Frequently Asked Questions about TAG

  • What is the TAG program?

    Talented and Gifted (TAG) programs happen in regular classrooms. Pullout programs, enrichment activities, curriculum extensions, and field trips may help to supplement learning for TAG students, but the central requirement of a TAG program is that teachers address the level and rate of learning of identified students in their classrooms.

  • Who are we talking about?

    Talented and Gifted Children are those children who may require differentiated instructional strategies within a regular school program because they demonstrate the capability of performing at advanced levels and accelerated rates of learning. The instruction provided to identified students should address their assessed levels and rates of learning.

  • What is meant by "level"?

    The term “level” is not limited to grade-level content, but encompasses complexity in subject, conceptual development and vocabulary as well. Teacher observation of the amount of effort needed to gain mastery for an individual student may provide a good indicator of appropriate level of content. Informal assessment tools used to establish level of learning include writing samples, end-of-year and end-of-unit assessments, individual reading inventories, scores from state assessments and/or Lexile scores.

    The K-W-L strategy may also be used with special topic units, i.e., science, social studies, health, etc. to determine the level of student knowledge prior to starting a unit. Many teachers have found that assessing for understanding of key concepts within a unit gives students the freedom to develop in-depth, independent research projects that complement the learning of the rest of the class.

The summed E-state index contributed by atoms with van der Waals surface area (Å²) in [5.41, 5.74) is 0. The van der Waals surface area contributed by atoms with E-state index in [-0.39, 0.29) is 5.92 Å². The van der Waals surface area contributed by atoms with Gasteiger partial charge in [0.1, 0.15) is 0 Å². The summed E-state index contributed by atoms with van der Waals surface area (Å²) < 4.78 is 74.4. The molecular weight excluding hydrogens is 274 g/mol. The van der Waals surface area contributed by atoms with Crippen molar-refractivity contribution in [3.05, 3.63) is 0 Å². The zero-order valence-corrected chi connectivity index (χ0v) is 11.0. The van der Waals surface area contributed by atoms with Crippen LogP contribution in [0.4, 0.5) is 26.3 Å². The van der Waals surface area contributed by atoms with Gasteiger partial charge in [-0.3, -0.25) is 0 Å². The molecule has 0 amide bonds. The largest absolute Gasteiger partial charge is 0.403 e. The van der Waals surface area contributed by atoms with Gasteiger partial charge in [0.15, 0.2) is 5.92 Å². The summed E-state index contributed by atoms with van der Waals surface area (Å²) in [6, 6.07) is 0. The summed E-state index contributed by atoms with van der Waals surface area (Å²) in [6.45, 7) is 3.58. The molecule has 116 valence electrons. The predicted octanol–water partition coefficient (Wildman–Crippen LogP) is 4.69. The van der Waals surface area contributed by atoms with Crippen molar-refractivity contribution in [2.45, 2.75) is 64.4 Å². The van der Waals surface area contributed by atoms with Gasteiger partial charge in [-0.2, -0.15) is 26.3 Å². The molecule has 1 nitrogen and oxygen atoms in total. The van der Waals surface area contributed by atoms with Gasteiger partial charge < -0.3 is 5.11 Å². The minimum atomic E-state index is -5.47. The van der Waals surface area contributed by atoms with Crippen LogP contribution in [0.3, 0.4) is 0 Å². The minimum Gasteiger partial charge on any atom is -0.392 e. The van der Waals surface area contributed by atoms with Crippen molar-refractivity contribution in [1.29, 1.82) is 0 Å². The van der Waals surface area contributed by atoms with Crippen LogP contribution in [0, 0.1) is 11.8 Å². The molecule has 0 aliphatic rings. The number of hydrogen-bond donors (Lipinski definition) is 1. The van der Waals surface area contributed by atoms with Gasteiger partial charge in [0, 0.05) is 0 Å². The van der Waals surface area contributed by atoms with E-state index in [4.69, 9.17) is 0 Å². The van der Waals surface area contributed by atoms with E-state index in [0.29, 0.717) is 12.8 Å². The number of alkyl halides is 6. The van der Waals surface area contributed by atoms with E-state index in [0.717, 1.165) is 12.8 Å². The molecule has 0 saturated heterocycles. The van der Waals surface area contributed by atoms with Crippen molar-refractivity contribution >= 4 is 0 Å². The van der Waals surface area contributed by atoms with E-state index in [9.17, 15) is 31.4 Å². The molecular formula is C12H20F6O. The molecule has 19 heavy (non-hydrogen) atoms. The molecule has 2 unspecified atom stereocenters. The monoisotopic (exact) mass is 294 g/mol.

• What is meant by “rate of learning”?

    Assessment of rate can be a source of confusion. The best assumptions that can be made about whether or not rate of learning provided is appropriate happen in the course of the actual learning assignment.

    Characteristics of accelerated rate include the student’s quickness in grasping and applying concepts with accuracy, as well as his/her consistency in finishing assignments with mastery in less time than peers. Students who receive top scores while not taking work home, or who spend significantly less time on an assignment than capable peers may need an adjustment in the rate of instruction provided.

     Individual learning rates are not necessarily steady, so it is a good idea to make provision for a continuous monitoring of student response to modified curriculum. One way for teachers to demonstrate rate of learning is to document the date and time a specific assignment or unit of study is started and completed. Modifications for rate of learning could include reading and conference, accelerated study, compacted curriculum, or use of a tutor. Often rate of learning regulates itself as the level of instruction becomes more appropriate.

    The key concept here is continuous instruction. Try to keep student wait time for new learning to a minimum. As much as possible, modifications in curriculum are to be based on the individual’s ability to grasp and master concepts rather than on instructional convenience.

  • Does assigning more work address rate and level of learning?

    No. Identified TAG students should not simply do the work that the whole class does and then do more. Teachers employ high-leverage, research-based strategies that are supported by John Hattie’s findings related to influential educational achievement. Differentiation is employed based on assessment of rate and level of learning.

  • What is Differentiated Instruction?

    Differentiated Instruction is a teacher’s response to a learner’s needs. It is responsive teaching rather than one-size-fits-all teaching.

     “A fuller definition of differentiated instruction is that a teacher proactively plans varied approaches to what students need to learn, how they will learn it, and how they can express what they have learned in order to increase the likelihood that each student will learn as much as he or she can as efficiently as possible.” Carol Ann Tomlinson



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